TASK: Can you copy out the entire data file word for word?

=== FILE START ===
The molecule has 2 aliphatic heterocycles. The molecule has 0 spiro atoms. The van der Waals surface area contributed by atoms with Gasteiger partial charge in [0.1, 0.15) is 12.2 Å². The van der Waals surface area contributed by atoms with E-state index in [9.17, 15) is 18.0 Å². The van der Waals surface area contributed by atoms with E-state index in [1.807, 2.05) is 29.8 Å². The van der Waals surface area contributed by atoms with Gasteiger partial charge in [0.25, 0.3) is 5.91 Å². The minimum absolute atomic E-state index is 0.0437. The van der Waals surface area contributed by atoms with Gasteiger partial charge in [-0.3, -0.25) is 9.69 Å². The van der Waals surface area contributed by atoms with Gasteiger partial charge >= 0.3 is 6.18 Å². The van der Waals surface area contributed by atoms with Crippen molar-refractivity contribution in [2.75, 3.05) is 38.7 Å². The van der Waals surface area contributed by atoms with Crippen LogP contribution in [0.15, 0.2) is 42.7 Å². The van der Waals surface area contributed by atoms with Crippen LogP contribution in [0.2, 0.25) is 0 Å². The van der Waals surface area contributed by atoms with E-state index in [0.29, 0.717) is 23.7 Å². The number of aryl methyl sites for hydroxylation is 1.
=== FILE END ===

The molecule has 2 aliphatic heterocycles. The molecule has 0 spiro atoms. The van der Waals surface area contributed by atoms with Gasteiger partial charge in [0.1, 0.15) is 12.2 Å². The van der Waals surface area contributed by atoms with E-state index in [9.17, 15) is 18.0 Å². The van der Waals surface area contributed by atoms with E-state index in [1.807, 2.05) is 29.8 Å². The van der Waals surface area contributed by atoms with Gasteiger partial charge in [0.25, 0.3) is 5.91 Å². The minimum absolute atomic E-state index is 0.0437. The van der Waals surface area contributed by atoms with Gasteiger partial charge in [-0.3, -0.25) is 9.69 Å². The van der Waals surface area contributed by atoms with Gasteiger partial charge >= 0.3 is 6.18 Å². The van der Waals surface area contributed by atoms with Crippen molar-refractivity contribution in [2.75, 3.05) is 38.7 Å². The van der Waals surface area contributed by atoms with Crippen LogP contribution in [0.15, 0.2) is 42.7 Å². The van der Waals surface area contributed by atoms with Crippen LogP contribution in [0.2, 0.25) is 0 Å². The van der Waals surface area contributed by atoms with E-state index in [0.29, 0.717) is 23.7 Å². The number of aryl methyl sites for hydroxylation is 1.